Do you remember being told to use the “sandwich” technique
when you needed to reprimand someone? Let me give you an
“Fred, I’m really pleased with how you’ve been progressing
since you joined us and you’re doing a great job. However
you’re not getting your reports in on time and we’re missing
deadlines. I’d like you to tighten up a bit on this.
Anyway,thanks for all you’ve done so far and keep up the
Have you ever said something along these lines? You probably
needed Fred to sort out his reporting but you didn’t want
to upset or demoralise him. The only problem is that Fred
not get the message. The importance of it may be seriously
He may hear it as, “Fred, you’re doing a brilliant job, you
just need to sort out the reporting bit but it’s not really
What happens then is, Fred continues to fail with his
The “sandwich” technique doesn’t work, it lets you off the
hook and it’s mealy mouthed. Be direct with your people and
they’ll respect you more for it. You are also much more
likely to get a change in behaviour.
If you are unhappy with some aspect of an employee’s
performance then you need to tell them so. The skill is in
doing it in a way that’s effective and doesn’t lower the
morale of the individual.
Firstly, it’s not acceptable to speak to your people just
when you’re unhappy about something. Tell them the good news
as well. As Kenneth Blanchard and Spencer Johnson say in
their book The One Minute Manager – “Catch people doing
something right” and tell them about it.
Some managers and employers still have this daft notion that
if people are doing things right then that’s what they’re
paid for and they don’t need complimented.
Ask almost any employee in Industries throughout the world
and they’ll tell you that they don’t feel appreciated by
When you notice someone doing something you do like, tell
them about it. When you notice them doing something you
don’t like, tell them about it. Whether it’s good news or
bad, the same rules apply.
Do it as soon as possible. Acknowledgement of a job well
done is not much good six months later. Also, if you don’t
immediately call someone’s attention to something you are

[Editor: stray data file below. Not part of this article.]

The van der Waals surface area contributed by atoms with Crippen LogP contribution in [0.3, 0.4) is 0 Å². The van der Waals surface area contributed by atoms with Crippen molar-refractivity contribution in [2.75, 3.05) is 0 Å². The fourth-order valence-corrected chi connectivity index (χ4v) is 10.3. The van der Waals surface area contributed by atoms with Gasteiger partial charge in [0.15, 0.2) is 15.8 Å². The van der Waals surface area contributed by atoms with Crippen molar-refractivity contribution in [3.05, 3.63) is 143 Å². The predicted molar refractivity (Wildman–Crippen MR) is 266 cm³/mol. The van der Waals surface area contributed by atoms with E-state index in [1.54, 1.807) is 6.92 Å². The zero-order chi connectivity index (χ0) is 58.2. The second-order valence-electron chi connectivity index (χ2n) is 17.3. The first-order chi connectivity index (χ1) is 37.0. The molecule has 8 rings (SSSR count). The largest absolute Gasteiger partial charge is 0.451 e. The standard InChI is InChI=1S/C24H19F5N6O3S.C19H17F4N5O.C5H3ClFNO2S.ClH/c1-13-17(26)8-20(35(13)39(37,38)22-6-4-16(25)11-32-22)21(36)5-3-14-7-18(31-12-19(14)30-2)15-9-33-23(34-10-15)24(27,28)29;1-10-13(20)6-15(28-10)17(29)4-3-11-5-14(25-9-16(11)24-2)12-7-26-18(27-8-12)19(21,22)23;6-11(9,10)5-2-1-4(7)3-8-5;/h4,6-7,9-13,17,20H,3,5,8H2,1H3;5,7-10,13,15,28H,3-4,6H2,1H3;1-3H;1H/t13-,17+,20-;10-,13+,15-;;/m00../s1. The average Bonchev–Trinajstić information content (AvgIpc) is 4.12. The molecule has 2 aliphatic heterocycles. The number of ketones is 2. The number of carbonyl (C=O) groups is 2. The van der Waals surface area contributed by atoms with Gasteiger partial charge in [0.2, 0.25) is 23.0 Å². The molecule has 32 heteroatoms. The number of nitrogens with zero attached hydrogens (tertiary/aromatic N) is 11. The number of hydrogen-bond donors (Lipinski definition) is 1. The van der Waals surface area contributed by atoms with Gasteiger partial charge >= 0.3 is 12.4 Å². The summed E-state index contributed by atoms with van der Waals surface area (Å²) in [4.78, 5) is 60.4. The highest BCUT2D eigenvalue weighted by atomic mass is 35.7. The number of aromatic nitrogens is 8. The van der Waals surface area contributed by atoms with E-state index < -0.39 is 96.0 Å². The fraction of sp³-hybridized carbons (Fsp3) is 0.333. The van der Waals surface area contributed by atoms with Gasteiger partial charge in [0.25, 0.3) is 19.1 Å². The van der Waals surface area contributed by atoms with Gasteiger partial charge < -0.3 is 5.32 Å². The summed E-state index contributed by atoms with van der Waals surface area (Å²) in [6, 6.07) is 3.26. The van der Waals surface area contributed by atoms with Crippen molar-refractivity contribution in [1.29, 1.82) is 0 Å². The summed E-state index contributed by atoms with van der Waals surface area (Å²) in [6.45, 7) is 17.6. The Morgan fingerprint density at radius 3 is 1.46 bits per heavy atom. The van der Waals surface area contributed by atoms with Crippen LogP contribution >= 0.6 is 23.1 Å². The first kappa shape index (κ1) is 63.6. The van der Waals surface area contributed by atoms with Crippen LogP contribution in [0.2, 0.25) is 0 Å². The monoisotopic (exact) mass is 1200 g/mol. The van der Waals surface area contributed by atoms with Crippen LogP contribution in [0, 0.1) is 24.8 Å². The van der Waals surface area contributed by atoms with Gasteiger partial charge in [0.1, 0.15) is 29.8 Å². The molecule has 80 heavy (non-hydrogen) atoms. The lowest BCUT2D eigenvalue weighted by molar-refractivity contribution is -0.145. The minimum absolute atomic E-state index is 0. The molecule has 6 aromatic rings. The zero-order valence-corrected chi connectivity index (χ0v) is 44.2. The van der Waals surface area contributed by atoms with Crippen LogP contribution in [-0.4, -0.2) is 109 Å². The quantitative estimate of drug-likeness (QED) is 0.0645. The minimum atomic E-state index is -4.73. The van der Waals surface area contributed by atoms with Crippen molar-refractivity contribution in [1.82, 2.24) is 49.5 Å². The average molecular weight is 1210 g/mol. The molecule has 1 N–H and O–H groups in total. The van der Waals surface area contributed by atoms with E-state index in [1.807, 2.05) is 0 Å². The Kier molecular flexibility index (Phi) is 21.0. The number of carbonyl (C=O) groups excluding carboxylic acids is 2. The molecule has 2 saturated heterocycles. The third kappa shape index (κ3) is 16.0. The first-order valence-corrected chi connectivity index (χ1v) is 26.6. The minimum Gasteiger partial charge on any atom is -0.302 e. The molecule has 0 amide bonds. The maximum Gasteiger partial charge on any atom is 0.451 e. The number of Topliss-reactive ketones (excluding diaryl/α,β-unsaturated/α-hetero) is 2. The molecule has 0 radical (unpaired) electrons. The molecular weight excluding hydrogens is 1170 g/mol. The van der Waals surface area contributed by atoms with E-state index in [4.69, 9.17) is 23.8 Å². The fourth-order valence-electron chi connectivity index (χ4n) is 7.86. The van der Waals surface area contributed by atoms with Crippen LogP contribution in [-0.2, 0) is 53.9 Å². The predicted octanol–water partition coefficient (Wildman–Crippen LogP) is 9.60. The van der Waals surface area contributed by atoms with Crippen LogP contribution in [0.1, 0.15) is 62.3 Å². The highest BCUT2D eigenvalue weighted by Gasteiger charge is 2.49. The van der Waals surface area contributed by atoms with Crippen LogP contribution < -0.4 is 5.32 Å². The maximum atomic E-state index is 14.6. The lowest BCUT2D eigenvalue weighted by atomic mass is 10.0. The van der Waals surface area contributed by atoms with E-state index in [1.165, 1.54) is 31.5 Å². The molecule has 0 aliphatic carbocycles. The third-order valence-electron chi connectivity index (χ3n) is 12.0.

not happy about, then they’ll assume it’s okay. Either that
or they’ll think you didn’t notice or you don’t care.
Do it in private. Why is it that some managers still feel
it’s okay to reprimand someone in front of their colleagues?
Even the mildest rebuke can have a negative effect on
When you speak to the person use “I” messages. Say things
like “I liked the way you did that” or “I think there is
another way to do that.”
Avoid “You” messages such as “You’re doing great.” That can
come across as patronising or insincere. “You’re doing that
all wrong” may cause conflict, lower morale and may not sort
When your giving feedback, focus on one or two things.
You’ll only confuse the person if you run off a whole list
of attributes or misdemeanours.
Be specific about job behaviour, focus on what the person
did or didn’t do, don’t make a personal attack.
Allow time for the message to sink in and allow the person
to respond. You can then seek agreement as to what will
happen in the future. If the person does not agree to take
corrective action then you need to move to another level.
When they do agree to take corrective action then make sure
that you monitor it and give encouraging feedback.
Being direct with your people is better for you, better for
them and better for you business, so save your “sandwiches”
Discover how you can generate more business by motivating
Alan Fairweather is the author of “How to get More Sales
by Motivating Your Team” This book is packed with practical
things you can do to get the best out of your people .
Click here now